The P-I is reporting that Montreal’s Omar Minaya will interview with the Ms in the next week, bringing the total to two “official” candidates. With any luck, the other 4-6 will be fished out this week.
After the GM search, Kazuo Matsui is probably the most interesting decision the Mariners will make this offseason. I can see both sides of the issue, and think my feelings on his acquisition will be determined by the other roster decisions the new GM makes.
Why Matsui would be a good acquisition
1. Shortstop is a problem for the Mariners and he is the best available option (no, I don’t think much of Miguel Tejada in Safeco Field). Carlos Guillen simply is not a reliable option for a contending team. You can count on him missing at least a month of the season, being hobbled for another month, and just an average player when he is healthy. The Mariners should view shortstop as a position of weakness and look to upgrade.
2. The Japanese revenue is a strength for the organization. The Mariners get more money flowing into their coffers from Japan than any other team, and it is wise to continue to cultivate financial advantages where you can find them.
3. He is in his prime. Unlike most free-agents, Matsui is not in the decline phase of his career. He turns 28 next week and likely has 2-3 “prime” years left before his skills begin to deteriorate. Most free agent signings are at the end of their good years, and teams are paying for what they have done in the past. He will be discounted because of the uncertainty of his abilities to translate to America, but we shouldn’t be worried about his abilities vanishing before our eyes.
4. His skillset should translate well to Safeco Field. As a switch-hitter, he’ll take most of his hacks from the left side, so the giant abyss in left-center shouldn’t rob him of too much power. His swing is tailored for line drives and ground balls, reducing most the park effects that Safeco would have on his production.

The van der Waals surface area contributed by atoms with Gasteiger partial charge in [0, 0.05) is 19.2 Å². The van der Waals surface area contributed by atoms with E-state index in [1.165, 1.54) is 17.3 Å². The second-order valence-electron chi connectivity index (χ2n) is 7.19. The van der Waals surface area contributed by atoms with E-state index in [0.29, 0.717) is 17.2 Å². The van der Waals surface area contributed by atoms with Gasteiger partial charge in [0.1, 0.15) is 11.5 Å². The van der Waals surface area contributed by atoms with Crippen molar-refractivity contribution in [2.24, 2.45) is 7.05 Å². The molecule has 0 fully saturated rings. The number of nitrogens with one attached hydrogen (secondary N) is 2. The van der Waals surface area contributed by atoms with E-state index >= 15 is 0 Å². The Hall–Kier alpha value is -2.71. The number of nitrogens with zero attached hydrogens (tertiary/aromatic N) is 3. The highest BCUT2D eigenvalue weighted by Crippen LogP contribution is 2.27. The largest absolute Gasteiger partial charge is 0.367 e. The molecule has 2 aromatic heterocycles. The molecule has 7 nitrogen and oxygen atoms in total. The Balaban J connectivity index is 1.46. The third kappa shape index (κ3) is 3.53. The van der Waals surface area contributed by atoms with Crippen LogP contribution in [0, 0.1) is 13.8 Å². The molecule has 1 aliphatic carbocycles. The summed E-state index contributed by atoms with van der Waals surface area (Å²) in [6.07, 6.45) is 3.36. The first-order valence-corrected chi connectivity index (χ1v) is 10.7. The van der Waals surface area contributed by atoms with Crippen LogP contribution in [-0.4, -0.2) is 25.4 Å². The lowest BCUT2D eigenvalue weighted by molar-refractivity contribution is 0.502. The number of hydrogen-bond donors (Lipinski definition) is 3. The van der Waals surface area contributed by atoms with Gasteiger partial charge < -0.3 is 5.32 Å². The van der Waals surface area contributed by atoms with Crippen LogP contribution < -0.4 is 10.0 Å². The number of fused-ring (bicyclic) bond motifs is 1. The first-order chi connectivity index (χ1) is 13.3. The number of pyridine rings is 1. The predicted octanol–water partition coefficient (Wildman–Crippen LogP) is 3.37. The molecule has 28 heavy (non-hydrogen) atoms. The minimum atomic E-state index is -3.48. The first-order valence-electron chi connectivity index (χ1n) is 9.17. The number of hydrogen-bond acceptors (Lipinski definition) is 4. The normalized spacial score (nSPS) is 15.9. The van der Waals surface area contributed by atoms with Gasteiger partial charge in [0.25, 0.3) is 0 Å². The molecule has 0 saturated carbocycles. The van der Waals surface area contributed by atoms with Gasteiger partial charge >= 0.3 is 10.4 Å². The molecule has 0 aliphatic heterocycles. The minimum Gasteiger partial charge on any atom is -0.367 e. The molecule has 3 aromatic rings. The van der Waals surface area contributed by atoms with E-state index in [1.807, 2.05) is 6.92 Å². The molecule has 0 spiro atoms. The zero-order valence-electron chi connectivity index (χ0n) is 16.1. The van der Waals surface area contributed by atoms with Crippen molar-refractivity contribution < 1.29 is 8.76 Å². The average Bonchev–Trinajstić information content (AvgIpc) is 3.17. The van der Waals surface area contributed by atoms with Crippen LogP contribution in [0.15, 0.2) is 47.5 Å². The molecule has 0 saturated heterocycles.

Why Matsui would be a bad acquisition
1. Japanese players are consistently overpriced. Think anyone would be handing Hideki Matsui seven million dollars if he were a free agent this offseason? Me either. The market is not made for bargains. The Mariners will almost certainly have to pay a contract higher in value than his actual production is worth. He will not come at a discount rate.
2. His power may not translate to the major leagues. His value in Japan has come from hitting 30+ homers the past two years, but most scouts project him as a 10 homer guy in America. Since he doesn’t walk much and doesn’t have Ichiro’s ridiculous ability to hit .400 for months at a time, he’s going to have to have some pop to be an impact player. None of the Japanese players have proven to be productive power hitters at the major league level, and Little Matsui is not likely to be the exception.
3. The Mariners need to maintain budget flexibility. Locking themselves into a 3 or 4 year contract to a risky proposition like Matsui would hamper their ability to acquire the power bat they badly need.
What would I do?
I’d probably take a pass on Matsui. I don’t believe his power will translate and he doesn’t walk enough to get by as a singles hitter. Similar to Big Matsui, I expect him to be a league average player getting paid significantly more than he is worth. I think there are cheaper alternatives available with similar upsides and less risk involved. However, if the Mariners want to open up that weird non-payroll fund and sign Matsui to a contract that won’t keep them from acquiring other talent, then by all means do so.